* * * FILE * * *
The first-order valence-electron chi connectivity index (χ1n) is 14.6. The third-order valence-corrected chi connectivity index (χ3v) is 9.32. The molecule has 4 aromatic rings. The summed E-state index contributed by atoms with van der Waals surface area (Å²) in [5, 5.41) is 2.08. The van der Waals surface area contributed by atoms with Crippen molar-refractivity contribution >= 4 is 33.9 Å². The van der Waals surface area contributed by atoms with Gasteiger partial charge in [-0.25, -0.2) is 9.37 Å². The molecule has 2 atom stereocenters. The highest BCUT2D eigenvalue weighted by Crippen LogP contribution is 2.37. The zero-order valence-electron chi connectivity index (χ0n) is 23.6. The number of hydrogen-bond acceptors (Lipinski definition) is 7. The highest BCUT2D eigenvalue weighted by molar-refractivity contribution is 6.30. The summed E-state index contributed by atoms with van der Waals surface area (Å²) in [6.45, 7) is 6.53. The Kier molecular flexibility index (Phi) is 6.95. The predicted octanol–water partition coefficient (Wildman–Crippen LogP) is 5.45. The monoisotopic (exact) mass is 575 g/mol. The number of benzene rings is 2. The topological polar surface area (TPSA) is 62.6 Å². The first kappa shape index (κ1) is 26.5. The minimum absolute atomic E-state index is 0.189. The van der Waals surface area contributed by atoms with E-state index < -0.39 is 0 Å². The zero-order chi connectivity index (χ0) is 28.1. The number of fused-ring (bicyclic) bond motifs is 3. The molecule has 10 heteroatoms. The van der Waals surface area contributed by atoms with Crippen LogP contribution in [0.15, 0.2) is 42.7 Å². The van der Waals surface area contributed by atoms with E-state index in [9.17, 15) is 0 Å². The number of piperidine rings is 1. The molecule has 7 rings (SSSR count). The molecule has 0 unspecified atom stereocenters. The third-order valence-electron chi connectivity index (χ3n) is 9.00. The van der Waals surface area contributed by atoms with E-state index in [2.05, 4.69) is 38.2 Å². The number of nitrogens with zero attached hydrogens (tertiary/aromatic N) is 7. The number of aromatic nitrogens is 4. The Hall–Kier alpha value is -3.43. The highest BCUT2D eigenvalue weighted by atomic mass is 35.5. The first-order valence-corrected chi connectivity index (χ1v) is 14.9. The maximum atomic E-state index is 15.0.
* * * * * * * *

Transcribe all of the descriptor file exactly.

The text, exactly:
The first-order valence-electron chi connectivity index (χ1n) is 14.6. The third-order valence-corrected chi connectivity index (χ3v) is 9.32. The molecule has 4 aromatic rings. The summed E-state index contributed by atoms with van der Waals surface area (Å²) in [5, 5.41) is 2.08. The van der Waals surface area contributed by atoms with Crippen molar-refractivity contribution >= 4 is 33.9 Å². The van der Waals surface area contributed by atoms with Gasteiger partial charge in [-0.25, -0.2) is 9.37 Å². The molecule has 2 atom stereocenters. The highest BCUT2D eigenvalue weighted by Crippen LogP contribution is 2.37. The zero-order valence-electron chi connectivity index (χ0n) is 23.6. The number of hydrogen-bond acceptors (Lipinski definition) is 7. The highest BCUT2D eigenvalue weighted by molar-refractivity contribution is 6.30. The summed E-state index contributed by atoms with van der Waals surface area (Å²) in [6.45, 7) is 6.53. The Kier molecular flexibility index (Phi) is 6.95. The predicted octanol–water partition coefficient (Wildman–Crippen LogP) is 5.45. The monoisotopic (exact) mass is 575 g/mol. The number of benzene rings is 2. The topological polar surface area (TPSA) is 62.6 Å². The first kappa shape index (κ1) is 26.5. The minimum absolute atomic E-state index is 0.189. The van der Waals surface area contributed by atoms with E-state index < -0.39 is 0 Å². The zero-order chi connectivity index (χ0) is 28.1. The number of fused-ring (bicyclic) bond motifs is 3. The molecule has 10 heteroatoms. The van der Waals surface area contributed by atoms with Crippen LogP contribution in [0.15, 0.2) is 42.7 Å². The van der Waals surface area contributed by atoms with E-state index in [9.17, 15) is 0 Å². The number of piperidine rings is 1. The molecule has 7 rings (SSSR count). The molecule has 0 unspecified atom stereocenters. The third-order valence-electron chi connectivity index (χ3n) is 9.00. The van der Waals surface area contributed by atoms with E-state index in [2.05, 4.69) is 38.2 Å². The number of nitrogens with zero attached hydrogens (tertiary/aromatic N) is 7. The number of aromatic nitrogens is 4. The Hall–Kier alpha value is -3.43. The highest BCUT2D eigenvalue weighted by atomic mass is 35.5. The first-order valence-corrected chi connectivity index (χ1v) is 14.9. The maximum atomic E-state index is 15.0.